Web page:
The Fresh Loaf

News & Information for Amateur Bakers and Artisan Bread Enthusiasts

new and looking for help with whole wheat bread that just doesn't rise how i'd like it to

knit fast die warm's picture
knit fast die warm

new and looking for help with whole wheat bread that just doesn't rise how i'd like it to

hello, i'm new to these parts and new to bread baking... i'm looking for a bit of help


i made the recipe located here:

i made half of the recipe, since i only have one loaf pan.

the first time i made it, it was great. last night, i realized i was running out of time, so after i mixed everything, i put the dough in the fridge to retard the rise. this morning, i took out the dough and let it come to room temp and put it in the oven (turned off) for it to rise again. i then formed the loaf and lightly brushed the loaf with olive oil to top it with a little ground flax seed. when i brushed it, it deflated a bit, but i was sure it would come back by the time it was ready for the oven. well, nothing

i baked it, and it didn't give me an oven spring :(

what did i do wrong?


thanks in advance for any help

wassisname's picture


First, adding a night in the refrigerator to a recipe not originally designed for one may not get you the loaf you are expecting no matter what you do.

But, maybe try this next time:  The night in the refrigerator functions as the first rise, so there's no need for two rises the next morning.  After you let the dough come up to room temp shape it and pan it, then give it it's final rise in the pan as usual.

It may not be perfect, but hopefully it will be a little closer to your usual result.


knit fast die warm's picture
knit fast die warm

i see what you mean, marcus.

for this recipe, i'll try to stick to the original instructions... but if i need to retard the initial rise, i'll skip the second rise.

at least this loaf is tasty and edible, unlike a brick i baked a couple of weeks ago.

thanks for the insight

AW's picture

It might be the recipe. If you like try a recipe that I put on here. It's my friend, Ben's recipe.

Chuck's picture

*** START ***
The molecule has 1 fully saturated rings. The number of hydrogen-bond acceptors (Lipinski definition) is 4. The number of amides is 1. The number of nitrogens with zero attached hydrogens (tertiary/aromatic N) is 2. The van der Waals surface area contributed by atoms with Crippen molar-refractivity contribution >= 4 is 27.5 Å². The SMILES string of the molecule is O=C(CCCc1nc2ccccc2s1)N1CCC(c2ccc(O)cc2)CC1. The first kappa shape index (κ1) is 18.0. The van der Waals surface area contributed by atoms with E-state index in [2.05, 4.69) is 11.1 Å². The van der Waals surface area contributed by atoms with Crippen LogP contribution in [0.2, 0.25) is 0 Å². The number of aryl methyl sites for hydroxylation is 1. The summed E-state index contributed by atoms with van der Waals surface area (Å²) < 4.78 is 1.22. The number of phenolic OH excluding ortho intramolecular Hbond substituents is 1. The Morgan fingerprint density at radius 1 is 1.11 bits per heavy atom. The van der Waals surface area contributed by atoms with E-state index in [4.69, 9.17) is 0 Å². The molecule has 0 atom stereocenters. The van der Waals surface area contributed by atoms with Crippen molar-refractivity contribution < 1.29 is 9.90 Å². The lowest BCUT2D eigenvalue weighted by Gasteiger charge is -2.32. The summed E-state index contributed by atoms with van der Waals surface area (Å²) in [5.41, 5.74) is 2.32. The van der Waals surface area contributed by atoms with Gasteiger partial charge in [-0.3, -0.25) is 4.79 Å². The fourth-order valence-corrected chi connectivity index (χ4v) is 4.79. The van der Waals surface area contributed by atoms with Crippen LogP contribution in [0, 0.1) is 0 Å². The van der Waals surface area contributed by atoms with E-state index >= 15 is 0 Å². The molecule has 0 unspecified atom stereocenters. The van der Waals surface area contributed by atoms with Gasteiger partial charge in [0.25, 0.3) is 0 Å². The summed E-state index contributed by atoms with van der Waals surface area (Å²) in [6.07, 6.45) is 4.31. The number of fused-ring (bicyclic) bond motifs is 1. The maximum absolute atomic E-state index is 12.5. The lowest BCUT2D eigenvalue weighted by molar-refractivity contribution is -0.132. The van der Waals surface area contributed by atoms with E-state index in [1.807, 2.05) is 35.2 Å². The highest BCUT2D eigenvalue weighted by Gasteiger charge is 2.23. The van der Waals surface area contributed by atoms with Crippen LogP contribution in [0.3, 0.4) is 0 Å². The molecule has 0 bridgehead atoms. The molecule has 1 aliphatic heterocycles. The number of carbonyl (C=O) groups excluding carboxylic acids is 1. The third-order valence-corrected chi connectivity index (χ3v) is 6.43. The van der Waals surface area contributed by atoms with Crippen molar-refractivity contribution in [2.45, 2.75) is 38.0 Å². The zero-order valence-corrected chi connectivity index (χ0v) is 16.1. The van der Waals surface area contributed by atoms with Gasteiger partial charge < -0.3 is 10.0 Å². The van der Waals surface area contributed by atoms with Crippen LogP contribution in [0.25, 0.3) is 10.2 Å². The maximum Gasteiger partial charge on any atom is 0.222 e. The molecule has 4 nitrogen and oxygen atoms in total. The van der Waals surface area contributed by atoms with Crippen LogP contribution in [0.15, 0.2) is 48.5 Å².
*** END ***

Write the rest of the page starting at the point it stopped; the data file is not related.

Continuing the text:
You probably already did this, but as it isn't mentioned explicitly, I'll bring it up anyway:

When retarding or long-proofing a dough in the refrigerator, be sure to cover it with something watertight. Given the chance, a refrigerator will suck water out of anything left in it overnight. A dough that started out as 75% hydration could end up as 65% hydration. Keep something like a couple big plastic bags on hand for this purpose (even clean garbage bags work).

knit fast die warm's picture
knit fast die warm


you're right, i didn't explicitly say it, but i had covered it.

i think it's time to go back to following recipes to the letter, while i read more about the science of bread making... before i experiment again

Chuck's picture

... i think it's time to go back to following recipes to the letter ...

It depends....

Despite its obvious advantages, it seems to me using the refrigerator to "retard" a dough only started appearing in recipes in cookbooks published in the past few years. There are so many many recent developments and greatly revised (even sometimes "opposite") techniques in bread baking that obtaining a "new" bread cookbook is often quite useful.

Whenever you use an older recipe, you'll have to "adapt" it for fridge retarding, as you can be pretty sure it won't mention it on its own (although there are a few sorta exceptions - for example Julia Child gives a table of retard times at different temperatures including refrigerator temperature).

foodslut's picture

In spite of all my reading of the "usual suspect" books, it never occurred to me that even though I spray the surface of the dough w/cooking spray & cover with cling wrap, it'll STILL dry out in patches.  I didn't realize the fridge could suck out THAT much water - thanks!

Chuck's picture

Hmm...  I guess I should be hyper-careful about writing my posts. Oil and plastic wrap seem pretty airtight to me. I'm now working on understanding more exactly how my words could be interpreted to suggest refrigerators could suck water out of even oiled and plasticed doughs. (The only problem I know with "oiled and plastic wrapped" is if in the morning  there's a "gap" around the edges between the plastic wrap and the container.)